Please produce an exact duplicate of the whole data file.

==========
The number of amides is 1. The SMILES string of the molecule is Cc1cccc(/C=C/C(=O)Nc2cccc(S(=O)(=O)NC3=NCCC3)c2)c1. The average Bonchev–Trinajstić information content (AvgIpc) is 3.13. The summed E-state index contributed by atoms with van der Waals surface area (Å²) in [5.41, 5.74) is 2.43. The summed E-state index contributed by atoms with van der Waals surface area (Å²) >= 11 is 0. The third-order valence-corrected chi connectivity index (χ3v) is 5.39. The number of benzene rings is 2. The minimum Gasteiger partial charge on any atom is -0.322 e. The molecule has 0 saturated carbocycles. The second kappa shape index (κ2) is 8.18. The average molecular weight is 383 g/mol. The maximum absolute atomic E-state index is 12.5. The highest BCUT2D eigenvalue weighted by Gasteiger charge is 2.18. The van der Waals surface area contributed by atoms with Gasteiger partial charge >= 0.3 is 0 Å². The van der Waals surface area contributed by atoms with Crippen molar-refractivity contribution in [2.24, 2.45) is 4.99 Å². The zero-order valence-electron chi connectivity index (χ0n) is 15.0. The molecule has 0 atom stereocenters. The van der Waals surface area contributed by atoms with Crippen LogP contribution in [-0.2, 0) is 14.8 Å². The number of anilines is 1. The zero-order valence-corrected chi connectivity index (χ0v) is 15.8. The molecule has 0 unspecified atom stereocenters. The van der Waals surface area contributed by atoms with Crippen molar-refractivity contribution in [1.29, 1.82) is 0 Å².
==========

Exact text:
The number of amides is 1. The SMILES string of the molecule is Cc1cccc(/C=C/C(=O)Nc2cccc(S(=O)(=O)NC3=NCCC3)c2)c1. The average Bonchev–Trinajstić information content (AvgIpc) is 3.13. The summed E-state index contributed by atoms with van der Waals surface area (Å²) in [5.41, 5.74) is 2.43. The summed E-state index contributed by atoms with van der Waals surface area (Å²) >= 11 is 0. The third-order valence-corrected chi connectivity index (χ3v) is 5.39. The number of benzene rings is 2. The minimum Gasteiger partial charge on any atom is -0.322 e. The molecule has 0 saturated carbocycles. The second kappa shape index (κ2) is 8.18. The average molecular weight is 383 g/mol. The maximum absolute atomic E-state index is 12.5. The highest BCUT2D eigenvalue weighted by Gasteiger charge is 2.18. The van der Waals surface area contributed by atoms with Gasteiger partial charge >= 0.3 is 0 Å². The van der Waals surface area contributed by atoms with Crippen molar-refractivity contribution in [2.24, 2.45) is 4.99 Å². The zero-order valence-electron chi connectivity index (χ0n) is 15.0. The molecule has 0 atom stereocenters. The van der Waals surface area contributed by atoms with Crippen LogP contribution in [-0.2, 0) is 14.8 Å². The number of anilines is 1. The zero-order valence-corrected chi connectivity index (χ0v) is 15.8. The molecule has 0 unspecified atom stereocenters. The van der Waals surface area contributed by atoms with Crippen molar-refractivity contribution in [1.29, 1.82) is 0 Å².